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Jean-Christophe Valtat: 03

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Fiction

03

By Jean-Christophe Valtat

Farrar, Straus and Giroux; paperback

About halfway through this pamphlet-sized novella consisting of a single paragraph, its teenaged male narrator laments about trying—and failing—to articulate what’s going on inside him, comparing it to “the feeling I was trying to coax out of myself the way you might squeeze a toothpaste tube you’d decided to roll from the bottom up but that, distracted, and in a rush, you finally ended up pressing any which way.” Jean-Christophe Valtat, the author of this breezy, poignant work, doesn’t possess the same roadblock between his thoughts and words, as nearly every single sentence of this 84-page rumination feels precisely placed. Part confession, part speculation, and entirely levitating, 03 captures the thoughts of a teenager who lives just outside Paris in 1984 as he sees and momentarily falls in love with a girl across the street. She’s waiting for her school bus, and he guesses she is about the same age he is. And she’s retarded.

It’s a mental condition for which the narrator notes the “accidental poetry in naming a human being with this quality of latency or absence, like a clock left behind in an empty room, a page someone forgot to rip out of a calendar, the walking embodiment of jet lag.” In her, he sees his own social otherness, and through his admittedly solipsistic reveries, he wonders about the nature of fitting in, the albums of the Cure and Joy Division, generational ennui, the lie of childhood being a place of innocence and wonder, before arriving at the ordinary revelation that every life is a series of minor catastrophes and Pyrrhic victories, that “[s]omething in each of us was broken beyond repair”.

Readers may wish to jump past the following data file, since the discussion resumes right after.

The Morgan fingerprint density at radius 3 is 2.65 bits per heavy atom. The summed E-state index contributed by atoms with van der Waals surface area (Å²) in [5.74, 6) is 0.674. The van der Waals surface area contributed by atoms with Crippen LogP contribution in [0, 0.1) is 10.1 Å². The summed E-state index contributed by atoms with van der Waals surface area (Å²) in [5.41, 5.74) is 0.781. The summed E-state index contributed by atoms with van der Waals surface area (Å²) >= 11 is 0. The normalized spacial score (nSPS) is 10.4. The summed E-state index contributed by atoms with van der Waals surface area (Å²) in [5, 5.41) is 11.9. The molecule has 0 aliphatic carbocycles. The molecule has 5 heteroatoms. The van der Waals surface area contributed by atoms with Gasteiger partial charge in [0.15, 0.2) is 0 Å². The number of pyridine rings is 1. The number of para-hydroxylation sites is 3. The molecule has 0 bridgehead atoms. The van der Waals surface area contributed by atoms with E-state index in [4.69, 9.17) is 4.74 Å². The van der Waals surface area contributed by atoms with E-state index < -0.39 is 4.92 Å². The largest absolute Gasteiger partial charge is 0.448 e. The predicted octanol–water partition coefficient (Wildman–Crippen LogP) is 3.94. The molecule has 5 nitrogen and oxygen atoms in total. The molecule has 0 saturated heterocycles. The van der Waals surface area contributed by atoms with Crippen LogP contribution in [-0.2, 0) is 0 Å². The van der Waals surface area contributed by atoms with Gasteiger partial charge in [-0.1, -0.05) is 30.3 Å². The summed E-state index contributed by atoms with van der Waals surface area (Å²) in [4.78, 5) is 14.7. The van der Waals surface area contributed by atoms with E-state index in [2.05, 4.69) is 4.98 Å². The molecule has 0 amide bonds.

What’s so engaging about 03 is the metaphysical playfulness with which Valtat’s narrator swims through his thoughts. His is not the glib, self-satisfied voice of a Holden Caulfield, nor the cynical seriousness of the myopically self-conscious. Instead, he’s old enough not to believe everything he’s been taught but young enough to hope that it’s all eventually going to get better, even though he’s seen enough of life to fear that it’s probably not. Don’t mistake 03 as a belletristic portrait of young adult angst; it’s an artful reverie that dances between the resilience of youth and the disappointments of average adulthood.

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